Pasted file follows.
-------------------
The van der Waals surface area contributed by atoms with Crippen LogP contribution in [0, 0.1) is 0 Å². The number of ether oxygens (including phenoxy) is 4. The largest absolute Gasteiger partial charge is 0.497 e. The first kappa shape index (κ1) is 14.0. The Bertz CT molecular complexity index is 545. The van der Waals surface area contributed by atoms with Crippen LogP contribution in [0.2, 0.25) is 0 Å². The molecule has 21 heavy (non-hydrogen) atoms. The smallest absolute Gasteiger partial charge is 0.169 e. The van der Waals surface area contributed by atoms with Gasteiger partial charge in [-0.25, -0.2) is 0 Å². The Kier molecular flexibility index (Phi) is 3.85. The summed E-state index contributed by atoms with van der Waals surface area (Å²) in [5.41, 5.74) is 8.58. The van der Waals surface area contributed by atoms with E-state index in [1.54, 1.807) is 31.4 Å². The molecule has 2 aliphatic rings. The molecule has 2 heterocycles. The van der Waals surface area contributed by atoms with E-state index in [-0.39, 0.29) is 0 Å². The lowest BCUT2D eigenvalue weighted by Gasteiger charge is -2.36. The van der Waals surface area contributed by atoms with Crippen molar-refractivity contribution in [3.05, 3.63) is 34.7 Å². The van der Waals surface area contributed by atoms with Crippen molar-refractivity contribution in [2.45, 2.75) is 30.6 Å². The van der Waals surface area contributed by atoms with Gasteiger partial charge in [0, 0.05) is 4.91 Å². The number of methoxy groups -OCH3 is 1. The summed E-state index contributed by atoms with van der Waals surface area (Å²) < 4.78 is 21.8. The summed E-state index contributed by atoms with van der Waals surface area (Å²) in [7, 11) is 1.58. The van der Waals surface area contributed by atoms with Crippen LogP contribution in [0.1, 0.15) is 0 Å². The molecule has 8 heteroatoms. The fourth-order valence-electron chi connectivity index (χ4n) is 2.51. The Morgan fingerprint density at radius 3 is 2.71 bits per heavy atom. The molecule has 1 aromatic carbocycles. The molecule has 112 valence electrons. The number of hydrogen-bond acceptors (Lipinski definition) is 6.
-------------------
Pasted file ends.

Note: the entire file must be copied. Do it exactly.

The van der Waals surface area contributed by atoms with Crippen LogP contribution in [0, 0.1) is 0 Å². The number of ether oxygens (including phenoxy) is 4. The largest absolute Gasteiger partial charge is 0.497 e. The first kappa shape index (κ1) is 14.0. The Bertz CT molecular complexity index is 545. The van der Waals surface area contributed by atoms with Crippen LogP contribution in [0.2, 0.25) is 0 Å². The molecule has 21 heavy (non-hydrogen) atoms. The smallest absolute Gasteiger partial charge is 0.169 e. The van der Waals surface area contributed by atoms with Gasteiger partial charge in [-0.25, -0.2) is 0 Å². The Kier molecular flexibility index (Phi) is 3.85. The summed E-state index contributed by atoms with van der Waals surface area (Å²) in [5.41, 5.74) is 8.58. The van der Waals surface area contributed by atoms with E-state index in [1.54, 1.807) is 31.4 Å². The molecule has 2 aliphatic rings. The molecule has 2 heterocycles. The van der Waals surface area contributed by atoms with E-state index in [-0.39, 0.29) is 0 Å². The lowest BCUT2D eigenvalue weighted by Gasteiger charge is -2.36. The van der Waals surface area contributed by atoms with Crippen molar-refractivity contribution in [3.05, 3.63) is 34.7 Å². The van der Waals surface area contributed by atoms with Crippen molar-refractivity contribution in [2.45, 2.75) is 30.6 Å². The van der Waals surface area contributed by atoms with Gasteiger partial charge in [0, 0.05) is 4.91 Å². The number of methoxy groups -OCH3 is 1. The summed E-state index contributed by atoms with van der Waals surface area (Å²) < 4.78 is 21.8. The summed E-state index contributed by atoms with van der Waals surface area (Å²) in [7, 11) is 1.58. The van der Waals surface area contributed by atoms with Crippen LogP contribution in [0.1, 0.15) is 0 Å². The molecule has 8 heteroatoms. The fourth-order valence-electron chi connectivity index (χ4n) is 2.51. The Morgan fingerprint density at radius 3 is 2.71 bits per heavy atom. The molecule has 1 aromatic carbocycles. The molecule has 112 valence electrons. The number of hydrogen-bond acceptors (Lipinski definition) is 6.